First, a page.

Tennis Prose



Two Hours At Gildemeister Tennis Academy in Tampa


By Scoop Malinowski

“Sure, you can bring her up,” said the Chilean legend of tennis. Hans Gildemeister, who won four ATP singles titles and 23 doubles titles.

Getting to the quarterfinals of the girls 14s at Eddie Herr Championships last week like Mary Moon (name changed) did is a door opener and an instant respect gainer. Even a professional tennis champion like Gildemeister was curious to see a fresh young talent.

To put a teenager in front of a tennis great is an opportunity of a lifetime. Martina Navratilova saw the very young Sharapova at age seven and immediately told her father she was exceptional and he should take her to the United States. The big champions can see raw talent that most can’t.

Gildemeister has done it all in tennis – three time quarterfinalist at Roland Garros (1978, 79, 80), doubles final at Roland Garros (1980), Davis Cup captain, briefly coach of future ATP world no. 1 Marcelo Rios, an ATP no. 12 ranking in singles and no. 1 in doubles in 1986 with Andres Gomez (they won five titles that year).


Today Gildemeister is the tennis director at an academy under his name at Hunters Green in north Tampa, a beautiful community where Pete Sampras and John Isner used to live. If you follow Gildemeister Tennis on Instagram, you see constant posts about his players winning and competing in junior tournaments all over Florida.

I first met Hans at the Sarasota Open Challenger two years ago, he brought some of his kids to see Chilean Julio Peralta, who has won some ATP doubles titles. Then last week at Herr I bumped into him a few times and told him the girl I was working with won three rounds in the 14s and he invited us to bring her to play and drill.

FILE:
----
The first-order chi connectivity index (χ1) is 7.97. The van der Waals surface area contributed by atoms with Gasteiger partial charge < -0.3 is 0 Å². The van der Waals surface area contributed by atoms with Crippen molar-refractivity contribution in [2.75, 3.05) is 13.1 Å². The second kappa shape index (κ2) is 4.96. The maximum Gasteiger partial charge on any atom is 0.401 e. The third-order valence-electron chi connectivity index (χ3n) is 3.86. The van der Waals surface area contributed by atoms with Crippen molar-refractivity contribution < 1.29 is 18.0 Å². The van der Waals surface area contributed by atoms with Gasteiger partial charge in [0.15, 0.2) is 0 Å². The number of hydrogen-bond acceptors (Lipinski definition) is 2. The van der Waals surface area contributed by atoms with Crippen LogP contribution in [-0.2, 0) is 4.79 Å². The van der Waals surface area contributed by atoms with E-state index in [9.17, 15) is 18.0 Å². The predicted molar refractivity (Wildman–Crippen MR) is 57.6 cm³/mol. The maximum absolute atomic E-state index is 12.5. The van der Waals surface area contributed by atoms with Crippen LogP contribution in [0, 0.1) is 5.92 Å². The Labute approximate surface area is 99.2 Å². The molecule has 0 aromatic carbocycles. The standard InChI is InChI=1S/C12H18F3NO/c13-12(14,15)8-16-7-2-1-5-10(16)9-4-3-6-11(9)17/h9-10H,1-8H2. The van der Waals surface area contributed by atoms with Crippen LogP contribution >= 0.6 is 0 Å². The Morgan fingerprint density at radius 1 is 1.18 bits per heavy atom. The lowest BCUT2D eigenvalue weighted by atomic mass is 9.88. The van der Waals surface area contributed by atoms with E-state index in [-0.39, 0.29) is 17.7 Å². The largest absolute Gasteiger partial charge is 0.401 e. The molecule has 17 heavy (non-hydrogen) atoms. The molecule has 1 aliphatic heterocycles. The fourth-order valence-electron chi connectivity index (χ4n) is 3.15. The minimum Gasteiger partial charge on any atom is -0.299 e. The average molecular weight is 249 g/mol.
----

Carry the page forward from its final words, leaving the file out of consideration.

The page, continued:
We arrived at Hunters Green 40 minutes early at 3:20 and began to hit. Hans arrived and after just a few minutes of seeing her form and consistency and power, said, “She’s very good.”

A bunch of his other kids were either away or had the day off after a busy tournament weekend, so Mary was invited to do drills with Hans and two very strong boy players who both competed at Herr also. To call these “drills” is an understatement, these were super intense, professional tennis sparring drills. Running backhand, running forehand shots off feeds. About ten volleys, alternating sides, overheads, volleys. Ten ball feeds, 20 ball feeds. Running all over the court for feeds, side to side, forward, backward, it was exhausting to watch. Then after doing the drill, each player had to run and pick up the balls.

Like Hans says, it’s about making it harder for the player than the match itself.

While feeding, he’s also watching the form of the players. Turn, rotate, the power (on the righty backhand) comes from here (left buttock). Jump up into it (overhead). Reach higher for the serve. Heavy (for a backhand return cross court). Hit a winner. If you miss, four more! If you miss an overhead or an approach shot it’s a CRIME! he says with a smile.

During breaks Hans tells stories. He first came to Orange Bowl from Chile at 13 with a two-handed backhand, two-handed forehand and… a two-handed serve! Because he says he didn’t have the strength to hit a one-hand serve with his old Dunlop Maxplay racquet. He said a man approached him at that first Orange Bowl and told him, “To be a very good player you need to hit your serve with one arm.” Hans took the advice, went home and hit 200 serves a day. He came back the next year and won the Orange Bowl. Then he won it four more times (1970 boys 14s singles, 1971 boys 16s singles, 1972 boys 16s singles and doubles, 1973 boys 18s doubles).